How Do Single-Gene & Multi-Gene Tests Compare?

30 Apr 2015 in

The landscape of testing for hereditary cancer predisposition genes has been in rapid evolution. Recently developed tests can evaluate up to 43 genetic mutations associated with increased risk for a variety of cancers including breast cancer. Using data collected from our clinics, my Breastlink colleagues and I have analyzed how safe and effective these newer multi-gene tests are in comparison to previous methods of genetic testing.

The Development of Multi-Gene Tests for Breast Cancer Risk

Two key events have helped change the face of genetic testing:

  • Technology became so advanced with next generation sequencing that it became as simple to evaluate 10 genes at once as it was to evaluate a single gene.
  • A 2013 Supreme Court decision, ruled that patents cannot be held on naturally occurring human genes. Patents on BRCA1 and BRCA2 (BRCA1/2) genes had previously restricted a women’s choice when it came to genetic testing.

Approximately 10% of breast cancers are thought to be caused by inherited genetic mutations. Mutations in BRCA1/2 account for about one-half of these. However, numerous other breast cancer-related genes can also increase risk and cause breast cancer. The earlier practice of patenting genes required women to receive initial evaluation of BRCA1/2 followed in sequence by individual testing for other breast-cancer related genetic mutations.

Comprehensive multi-gene tests that evaluate beyond BRCA1/2 are more cost-effective and less time consuming than limited-gene tests. Our data show that they are also as effective as limited-gene tests at detecting BRCA1/2 mutations.

Breastlink Study Results: Multi-Gene Vs. Limited-Gene

Breastlink recently analyzed data on 966 patients who had received genetic testing based on National Comprehensive Cancer Network (NCCN) guidelines. Multi-gene tests were administered to 337 patients and limited-gene tests to 337 patients. Limited-gene tests evaluated BRCA1/2 genes only. Multi-gene tests evaluated between 5 and 43 genes, including BRCA1/2. An average of 14.7 genes were evaluated in the multi-gene group.

Among patients receiving limited-gene tests, 4% tested positive for BRCA1/2 pathogenic mutations (mutations known to increase risk of breast cancer). Among patients receiving multi-gene tests, 3.6% tested positive for BRCA1/2. On a multivariate analysis, controlling for patient variables and family characteristics of cancer history, there was no significant difference in the rate of detecting a BRCA1/2 mutation between the group of patients undergoing limited BRCA1/2 testing alone to those receiving a multi-gene panel test.

More importantly, an additional 3.9% of patients in the multi-gene panel group tested positive for other genetic mutations known to increase risk of breast cancer. A total of 7.5% of patients receiving multi-gene tests tested positive for a pathogenic mutation compared with 4% of patients receiving limited-BRCA1/2 tests alone.

An additional 13.6% of patients in the multi-gene group received results showing non-BRCA1/2 variants of uncertain significance (VUS). VUS indicates a change in the DNA sequence that is not fully understood. The overwhelming majority of VUSs will turn out to be benign, and not show any correlation to cancer risk nor impact any treatment decisions. Until we do more testing of these less-known genes, however, we will see a higher rate of VUSs with multi-gene testing. There was no significant difference in the detection of BRCA1/2 VUSs between the two groups.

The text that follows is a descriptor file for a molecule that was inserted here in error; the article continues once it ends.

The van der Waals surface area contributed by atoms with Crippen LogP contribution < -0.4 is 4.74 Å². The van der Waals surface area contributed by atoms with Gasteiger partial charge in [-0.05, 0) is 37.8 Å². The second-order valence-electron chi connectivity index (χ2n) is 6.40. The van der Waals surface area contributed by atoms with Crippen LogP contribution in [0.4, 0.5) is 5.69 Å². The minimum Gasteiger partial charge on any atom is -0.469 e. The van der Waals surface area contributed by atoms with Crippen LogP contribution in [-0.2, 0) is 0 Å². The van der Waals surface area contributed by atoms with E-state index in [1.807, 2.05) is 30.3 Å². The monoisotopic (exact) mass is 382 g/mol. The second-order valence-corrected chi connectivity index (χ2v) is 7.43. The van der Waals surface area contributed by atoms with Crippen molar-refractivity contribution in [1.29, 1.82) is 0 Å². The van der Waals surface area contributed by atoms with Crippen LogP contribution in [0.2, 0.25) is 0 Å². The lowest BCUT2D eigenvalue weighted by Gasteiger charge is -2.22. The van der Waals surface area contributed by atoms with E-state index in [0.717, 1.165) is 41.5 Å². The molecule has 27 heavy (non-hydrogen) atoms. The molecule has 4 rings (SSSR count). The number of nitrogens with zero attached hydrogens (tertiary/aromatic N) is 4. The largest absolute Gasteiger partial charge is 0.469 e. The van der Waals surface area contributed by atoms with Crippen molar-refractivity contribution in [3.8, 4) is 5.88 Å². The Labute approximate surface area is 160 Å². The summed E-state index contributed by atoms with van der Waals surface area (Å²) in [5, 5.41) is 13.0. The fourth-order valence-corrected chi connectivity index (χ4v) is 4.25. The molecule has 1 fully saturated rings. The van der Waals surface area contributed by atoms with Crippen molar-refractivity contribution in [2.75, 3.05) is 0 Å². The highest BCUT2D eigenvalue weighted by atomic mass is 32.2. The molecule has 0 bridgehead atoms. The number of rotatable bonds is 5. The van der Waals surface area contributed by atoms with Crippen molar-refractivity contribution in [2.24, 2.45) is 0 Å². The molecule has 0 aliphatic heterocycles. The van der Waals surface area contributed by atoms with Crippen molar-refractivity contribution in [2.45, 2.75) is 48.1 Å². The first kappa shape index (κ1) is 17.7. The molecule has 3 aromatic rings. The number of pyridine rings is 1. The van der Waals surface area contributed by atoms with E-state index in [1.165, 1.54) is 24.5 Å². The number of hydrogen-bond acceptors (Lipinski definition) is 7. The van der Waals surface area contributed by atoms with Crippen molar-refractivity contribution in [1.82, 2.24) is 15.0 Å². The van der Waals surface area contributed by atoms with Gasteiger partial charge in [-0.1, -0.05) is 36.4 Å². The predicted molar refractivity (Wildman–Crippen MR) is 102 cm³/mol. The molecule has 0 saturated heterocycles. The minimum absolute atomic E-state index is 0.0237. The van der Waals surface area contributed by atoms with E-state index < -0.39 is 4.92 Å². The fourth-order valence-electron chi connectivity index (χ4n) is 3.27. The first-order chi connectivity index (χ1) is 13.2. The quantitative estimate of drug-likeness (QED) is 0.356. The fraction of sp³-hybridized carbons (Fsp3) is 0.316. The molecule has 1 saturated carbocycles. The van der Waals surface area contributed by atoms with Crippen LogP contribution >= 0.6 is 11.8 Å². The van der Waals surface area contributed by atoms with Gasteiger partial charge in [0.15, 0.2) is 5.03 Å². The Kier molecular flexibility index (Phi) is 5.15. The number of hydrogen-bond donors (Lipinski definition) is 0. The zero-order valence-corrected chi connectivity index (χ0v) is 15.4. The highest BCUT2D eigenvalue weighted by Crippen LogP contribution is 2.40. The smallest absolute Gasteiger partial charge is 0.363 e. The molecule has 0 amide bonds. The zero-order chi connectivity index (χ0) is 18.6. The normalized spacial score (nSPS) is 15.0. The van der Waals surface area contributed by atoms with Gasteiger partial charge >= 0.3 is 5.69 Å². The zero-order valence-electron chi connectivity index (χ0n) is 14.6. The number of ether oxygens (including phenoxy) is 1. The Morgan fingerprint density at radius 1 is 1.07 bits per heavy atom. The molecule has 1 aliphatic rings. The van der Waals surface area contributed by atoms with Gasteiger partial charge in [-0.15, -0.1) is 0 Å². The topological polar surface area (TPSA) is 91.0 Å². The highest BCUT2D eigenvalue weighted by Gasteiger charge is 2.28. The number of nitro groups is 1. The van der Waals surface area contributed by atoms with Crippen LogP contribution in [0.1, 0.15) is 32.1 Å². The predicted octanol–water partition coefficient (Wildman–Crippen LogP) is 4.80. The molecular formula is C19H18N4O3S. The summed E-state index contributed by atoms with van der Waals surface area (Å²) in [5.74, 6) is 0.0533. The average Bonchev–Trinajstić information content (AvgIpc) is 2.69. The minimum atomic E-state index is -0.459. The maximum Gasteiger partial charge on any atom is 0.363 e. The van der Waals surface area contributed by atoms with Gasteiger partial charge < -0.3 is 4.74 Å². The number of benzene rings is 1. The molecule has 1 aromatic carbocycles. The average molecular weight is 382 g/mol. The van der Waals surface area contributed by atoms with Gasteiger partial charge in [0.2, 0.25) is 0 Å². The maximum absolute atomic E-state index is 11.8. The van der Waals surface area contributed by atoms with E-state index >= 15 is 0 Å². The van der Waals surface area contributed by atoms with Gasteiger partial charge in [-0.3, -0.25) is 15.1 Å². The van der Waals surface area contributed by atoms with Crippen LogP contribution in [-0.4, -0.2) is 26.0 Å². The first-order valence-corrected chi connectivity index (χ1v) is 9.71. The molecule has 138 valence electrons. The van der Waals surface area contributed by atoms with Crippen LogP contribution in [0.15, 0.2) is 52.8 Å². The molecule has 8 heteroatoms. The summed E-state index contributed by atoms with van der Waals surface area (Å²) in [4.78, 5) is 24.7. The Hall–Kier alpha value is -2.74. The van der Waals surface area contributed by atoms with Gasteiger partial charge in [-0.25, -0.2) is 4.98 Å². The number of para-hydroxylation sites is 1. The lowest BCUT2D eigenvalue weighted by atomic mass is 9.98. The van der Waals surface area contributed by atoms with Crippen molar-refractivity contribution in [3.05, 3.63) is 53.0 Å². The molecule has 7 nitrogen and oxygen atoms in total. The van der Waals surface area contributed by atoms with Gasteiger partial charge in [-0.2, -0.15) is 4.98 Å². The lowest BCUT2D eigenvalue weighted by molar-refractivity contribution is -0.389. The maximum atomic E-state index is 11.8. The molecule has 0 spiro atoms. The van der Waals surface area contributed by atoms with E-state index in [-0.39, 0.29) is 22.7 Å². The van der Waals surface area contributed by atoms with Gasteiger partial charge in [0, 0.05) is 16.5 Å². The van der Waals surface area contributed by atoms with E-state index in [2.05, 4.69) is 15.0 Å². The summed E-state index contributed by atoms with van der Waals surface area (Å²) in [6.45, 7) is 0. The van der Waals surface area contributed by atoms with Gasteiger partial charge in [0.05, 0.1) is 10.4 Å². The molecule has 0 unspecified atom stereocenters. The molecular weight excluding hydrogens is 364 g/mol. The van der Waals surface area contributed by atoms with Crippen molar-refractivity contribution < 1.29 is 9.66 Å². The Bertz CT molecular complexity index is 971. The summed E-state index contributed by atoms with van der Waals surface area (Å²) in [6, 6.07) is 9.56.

Among patients in the multi-gene group testing positive for genetic mutations, 48% tested positive for BRCA1/2 mutations and 52% tested positive for non-BRCA1/2 mutations. Non-BRCA1/2 genetic mutations known to increase risk were most commonly seen in:

  • PALB2 (23%)
  • CHEK2 (15%)
  • ATM (15%)
  • MUTYH (15%)
  • MRE11A (8%)
  • MSH2 (8%)
  • NBN (8%)
  • TP53 (8%)

These results suggest multi-gene testing is as effective in the detection of BRCA1/2 genetic mutations as limited-gene testing.

Additionally, multi-gene testing doubled the total detection rate of genetic mutations known to increase cancer risk.


Dr. Kapoor's American Society of Breast Surgeons (ASBS) presentation.

What Do These Results Mean?

Results from data collected at three Breastlink clinics show several benefits to multi-gene testing. In addition to being more time- and cost-effective than limited-gene tests, multi-gene testing:

  • Effectively evaluates BRCA1/2 genes AND other breast cancer-related genes.
  • Empowers women with more information about their risk.
  • Provides clinicians and researchers with information to improve our knowledge of breast cancer biology.

While there have been concerns about the accuracy of multi-gene tests, these results help to address some of this confusion. Women considering genetic testing for breast cancer risk can benefit from more timely and efficient genetic testing. Results from multi-gene tests can help women with both BRCA1/2 and non-BRCA1/2 genetic mutations to take preventive measures.

Hereditary and genetic cancers are complex and not fully understood. The medical community is still unsure of the ways certain genetic mutations affect risk and protocols for dealing with these are not yet in place. However, multi-gene testing provides useful clinical information that enhances our knowledge of these cancers. This is a step toward the development of more effective targeted therapies.

Doctors are the gatekeepers to genetic testing. We have an obligation to help patients understand genetic risk and how testing can guide decisions about their health. At Breastlink, we can help you to better understand personal risk factors, whether genetic testing is appropriate and how to proceed depending on your results.

For more information, please contact us.

Add new comment